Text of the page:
“Organic waste” is a phrase that can be interpreted a lot of different ways, especially when it comes time to throw out that old cotton towel, or those holey woolen socks.Cotton is organic. Wool is organic. But, do they count as organic waste?Here in the metro Seattle area, everyone has an organic waste bin provided by the city in which you place the obvious: eggshells, wilted salad greens, coffee grounds and the like. But, what about those socks, and that towel?Organic Waste List
Here’s a basic list of things they’ll accept, keeping in mind that your organic waste bin isn’t exactly the same as your compost pile:- Baked goods (and the stuff you use to make ‘em)- Houseplants and flowers- Paper (paper towels, egg cartons, napkins, etc.)- Dairy (cheese, milk, ice cream, butter, yoghurt)- Meats (including shells, bones, etc.)- Fruits and veggies- Coffee grounds, teabags and filters- Waxed cardboard products (processed food boxes, takeout boxes, juice cartons)- Hair (yep)Basically, if you can eat it you can put it in your organic waste bin. That includes processed things as well, like cookies, chips, frozen pizza and so on.NOT Organic Waste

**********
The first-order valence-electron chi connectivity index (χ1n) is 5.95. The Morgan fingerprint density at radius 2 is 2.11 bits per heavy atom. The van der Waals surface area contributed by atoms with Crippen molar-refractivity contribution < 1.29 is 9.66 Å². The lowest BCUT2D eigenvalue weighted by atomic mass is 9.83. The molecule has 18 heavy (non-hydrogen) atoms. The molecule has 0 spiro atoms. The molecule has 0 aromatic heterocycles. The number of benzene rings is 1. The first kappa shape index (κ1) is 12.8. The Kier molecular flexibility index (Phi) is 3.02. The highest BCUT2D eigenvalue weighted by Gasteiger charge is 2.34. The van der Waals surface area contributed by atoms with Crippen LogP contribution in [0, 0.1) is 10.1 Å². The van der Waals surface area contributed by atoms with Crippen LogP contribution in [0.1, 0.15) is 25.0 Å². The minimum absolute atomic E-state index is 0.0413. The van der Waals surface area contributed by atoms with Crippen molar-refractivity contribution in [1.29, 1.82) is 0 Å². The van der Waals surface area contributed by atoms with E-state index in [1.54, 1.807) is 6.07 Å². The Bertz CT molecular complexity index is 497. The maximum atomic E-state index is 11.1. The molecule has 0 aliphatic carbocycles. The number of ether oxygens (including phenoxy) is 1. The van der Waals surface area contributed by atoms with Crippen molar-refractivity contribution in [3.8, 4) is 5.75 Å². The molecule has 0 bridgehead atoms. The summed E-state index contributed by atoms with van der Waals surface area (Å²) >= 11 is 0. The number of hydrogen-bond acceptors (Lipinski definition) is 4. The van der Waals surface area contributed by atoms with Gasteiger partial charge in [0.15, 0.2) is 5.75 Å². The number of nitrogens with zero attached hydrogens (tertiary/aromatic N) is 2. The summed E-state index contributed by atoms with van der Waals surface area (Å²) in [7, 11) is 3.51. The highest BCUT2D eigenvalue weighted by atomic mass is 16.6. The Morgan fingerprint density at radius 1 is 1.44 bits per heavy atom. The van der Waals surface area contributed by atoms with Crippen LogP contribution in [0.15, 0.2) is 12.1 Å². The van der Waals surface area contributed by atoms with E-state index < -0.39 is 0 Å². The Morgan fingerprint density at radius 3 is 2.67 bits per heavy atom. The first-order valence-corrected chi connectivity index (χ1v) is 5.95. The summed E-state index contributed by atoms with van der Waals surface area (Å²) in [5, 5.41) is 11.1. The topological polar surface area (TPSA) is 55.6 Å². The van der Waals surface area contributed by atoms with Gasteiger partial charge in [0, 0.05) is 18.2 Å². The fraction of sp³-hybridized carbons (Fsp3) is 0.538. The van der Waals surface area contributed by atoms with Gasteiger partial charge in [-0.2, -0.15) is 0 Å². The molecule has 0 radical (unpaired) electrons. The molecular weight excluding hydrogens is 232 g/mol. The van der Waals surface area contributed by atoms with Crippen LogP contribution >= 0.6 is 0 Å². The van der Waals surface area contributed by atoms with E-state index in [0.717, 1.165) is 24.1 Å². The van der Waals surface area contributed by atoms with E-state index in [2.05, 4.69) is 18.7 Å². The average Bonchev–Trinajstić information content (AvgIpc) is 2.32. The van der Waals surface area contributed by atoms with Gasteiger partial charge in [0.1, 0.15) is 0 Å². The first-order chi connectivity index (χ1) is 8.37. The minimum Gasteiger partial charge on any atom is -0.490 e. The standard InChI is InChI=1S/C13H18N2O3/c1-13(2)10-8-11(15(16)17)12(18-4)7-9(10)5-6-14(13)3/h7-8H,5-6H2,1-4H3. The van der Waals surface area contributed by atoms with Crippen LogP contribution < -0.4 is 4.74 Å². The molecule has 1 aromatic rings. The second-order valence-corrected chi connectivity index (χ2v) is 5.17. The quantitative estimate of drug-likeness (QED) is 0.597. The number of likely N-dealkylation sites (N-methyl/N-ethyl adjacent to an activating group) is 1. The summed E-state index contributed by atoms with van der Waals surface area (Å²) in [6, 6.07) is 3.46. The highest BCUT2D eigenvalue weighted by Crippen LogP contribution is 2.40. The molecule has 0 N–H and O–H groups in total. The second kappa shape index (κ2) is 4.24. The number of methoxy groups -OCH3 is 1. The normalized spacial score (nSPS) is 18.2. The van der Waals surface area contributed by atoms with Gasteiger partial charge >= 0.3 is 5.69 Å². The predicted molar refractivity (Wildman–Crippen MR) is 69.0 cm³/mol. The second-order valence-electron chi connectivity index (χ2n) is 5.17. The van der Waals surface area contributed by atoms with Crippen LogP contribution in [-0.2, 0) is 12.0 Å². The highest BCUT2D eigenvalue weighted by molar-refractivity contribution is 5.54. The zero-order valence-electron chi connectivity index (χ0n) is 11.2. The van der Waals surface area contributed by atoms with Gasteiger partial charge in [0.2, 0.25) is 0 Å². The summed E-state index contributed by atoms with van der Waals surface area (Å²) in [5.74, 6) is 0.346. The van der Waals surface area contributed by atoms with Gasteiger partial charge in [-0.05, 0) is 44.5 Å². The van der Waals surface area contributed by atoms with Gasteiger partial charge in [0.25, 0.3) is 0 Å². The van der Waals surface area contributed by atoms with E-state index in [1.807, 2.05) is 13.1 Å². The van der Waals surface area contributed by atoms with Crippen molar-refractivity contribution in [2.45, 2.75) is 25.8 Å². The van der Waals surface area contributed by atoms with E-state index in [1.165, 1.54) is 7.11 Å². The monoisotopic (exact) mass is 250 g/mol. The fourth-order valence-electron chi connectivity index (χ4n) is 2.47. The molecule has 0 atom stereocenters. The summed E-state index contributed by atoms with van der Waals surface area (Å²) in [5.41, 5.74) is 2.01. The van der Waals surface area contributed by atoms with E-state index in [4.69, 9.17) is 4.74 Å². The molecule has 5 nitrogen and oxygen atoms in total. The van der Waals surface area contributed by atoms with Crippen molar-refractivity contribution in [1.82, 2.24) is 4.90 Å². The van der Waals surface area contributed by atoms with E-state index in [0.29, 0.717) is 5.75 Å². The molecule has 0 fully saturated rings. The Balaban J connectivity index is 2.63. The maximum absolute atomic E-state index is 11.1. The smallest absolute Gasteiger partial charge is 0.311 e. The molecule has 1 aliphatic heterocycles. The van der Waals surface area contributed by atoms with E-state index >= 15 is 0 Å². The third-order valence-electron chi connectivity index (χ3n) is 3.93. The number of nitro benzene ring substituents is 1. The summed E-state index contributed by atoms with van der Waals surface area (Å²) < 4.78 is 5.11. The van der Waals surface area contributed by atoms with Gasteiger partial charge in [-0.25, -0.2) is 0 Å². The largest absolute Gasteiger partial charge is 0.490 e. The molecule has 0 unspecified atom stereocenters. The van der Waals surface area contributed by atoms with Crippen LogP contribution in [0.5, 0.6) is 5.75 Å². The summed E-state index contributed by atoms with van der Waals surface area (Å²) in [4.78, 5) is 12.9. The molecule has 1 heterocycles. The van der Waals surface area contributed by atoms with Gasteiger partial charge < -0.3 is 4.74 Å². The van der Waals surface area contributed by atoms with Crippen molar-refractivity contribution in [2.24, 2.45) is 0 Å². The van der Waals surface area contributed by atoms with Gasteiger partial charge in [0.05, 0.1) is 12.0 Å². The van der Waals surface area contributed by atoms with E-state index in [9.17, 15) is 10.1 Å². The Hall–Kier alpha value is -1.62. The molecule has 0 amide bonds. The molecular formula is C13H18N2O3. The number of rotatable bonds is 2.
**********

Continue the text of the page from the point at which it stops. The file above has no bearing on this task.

Unfortunately, there are lots of things that are organic, but don’t qualify as organic waste according to city codes. Here’s a list of things that are not considered organic waste:- Cotton products (towels, clothing, linens)- Wool products (clothing, bedding)- Rubber (flip-flops, dog toys)- Leather (shoes, bags, belts)- Liquids (not so much because they can’t be processed, but because they get stuck in the bin)The good news is that most of this stuff can go in your compost pile or bin
if you have one, although you may want to skip the shoes and flip-flops.